In this week's issue of the Boston Phoenix -- in print tomorrow, online now -- I comb through the new paperback edition of Mitt Romney's "No Apology" and discover that he has rewritten two sections.
Those changes, along with the new, very Tea Party-pandering introduction, suggest that the 2010 elections have taught Romney that he can't get away with running a safe, centrist campaign.
For those who hoped that Sarah Palin might make herself into a serious political figure -- and I count myself among them -- perhaps nothing has been more disappointing than seeing her turn her "mock-first-ask-questions-later" attitude toward the environment.
Last night, in her speech at the Young America's Foundation celebration of Ronald Reagan's 100th birthday (in which, incidentally, she maintained her silence on events in Egypt), Palin said that Reagan, were he alive today, would be howling in agony at what has happened to California.
In a couple of weeks, the much-anticipated Scott Brown memoir comes out, titled "Against All Odds." That got me to wondering, what 1980s movie titles would be appropriate for the story of other Massachusetts political figures or institutions?
I posed the question on Twitter, as one of the "hashtag games" (#MApoli80smovies) you may have heard about.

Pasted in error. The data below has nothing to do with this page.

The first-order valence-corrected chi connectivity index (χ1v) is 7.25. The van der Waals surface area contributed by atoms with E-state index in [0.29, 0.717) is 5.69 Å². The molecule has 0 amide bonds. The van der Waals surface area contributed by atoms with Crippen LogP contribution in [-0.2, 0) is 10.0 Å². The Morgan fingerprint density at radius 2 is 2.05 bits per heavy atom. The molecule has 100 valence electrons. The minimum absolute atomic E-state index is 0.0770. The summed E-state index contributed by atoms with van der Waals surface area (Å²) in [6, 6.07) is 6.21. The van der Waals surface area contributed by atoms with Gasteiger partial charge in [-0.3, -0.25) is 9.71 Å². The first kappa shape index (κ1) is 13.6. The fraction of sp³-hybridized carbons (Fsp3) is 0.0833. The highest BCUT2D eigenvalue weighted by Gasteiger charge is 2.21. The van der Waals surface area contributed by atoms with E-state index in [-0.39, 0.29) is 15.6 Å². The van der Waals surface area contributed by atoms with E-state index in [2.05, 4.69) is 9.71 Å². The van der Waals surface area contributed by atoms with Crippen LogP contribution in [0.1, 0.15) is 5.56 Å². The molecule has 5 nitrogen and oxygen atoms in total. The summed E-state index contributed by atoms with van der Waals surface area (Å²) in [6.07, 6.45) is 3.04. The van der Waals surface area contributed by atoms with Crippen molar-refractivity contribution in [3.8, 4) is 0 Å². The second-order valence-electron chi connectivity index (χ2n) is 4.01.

In the new issue of the Boston Phoenix – in print tomorrow, online now – I provide my first in-print rankings of the 2012 GOP Presidential candidates’ chances. You can read that here: The GOP’s Top Dog? It’s T-Paw, Not Mitt.
But that only has room for the Top 10, and my blog readers know that I’ve been ranking the Top 25 for over two years now.
The sliver of humanity who care about such things are currently fascinated by the resignation of US Ambassador to China Jon Huntsman, apparently to pursue a campaign for the Republican Presidential nomination.
The conversation has mostly centered around the question of why in God's name Huntsman would run, when his relatively moderate positions, combined with his late start and other factors, would seem to make his quest rather quixotic.
OK, I have not yet grabbed the new paperback edition of Mitt Romney's "No Apology," since I have the hardcover (which I reviewed last February along with my analysis of his 2012 remake) and I could read the new introduction online.
But now I'm going to have to get the paperback, so I can go through and see if he's altered the text from the original.
Back in the early days of the Barack Obama presidency, when speculation was rampant that Deval Patrick would head to Washington for a post, a well-informed insider type speculated to me that Patrick could be named US Ambassador to China. Didn't happen -- it went to (Republican) Jon Huntsman of Utah. Well, Huntsman just resigned, supposedly to launch a Presidential bid.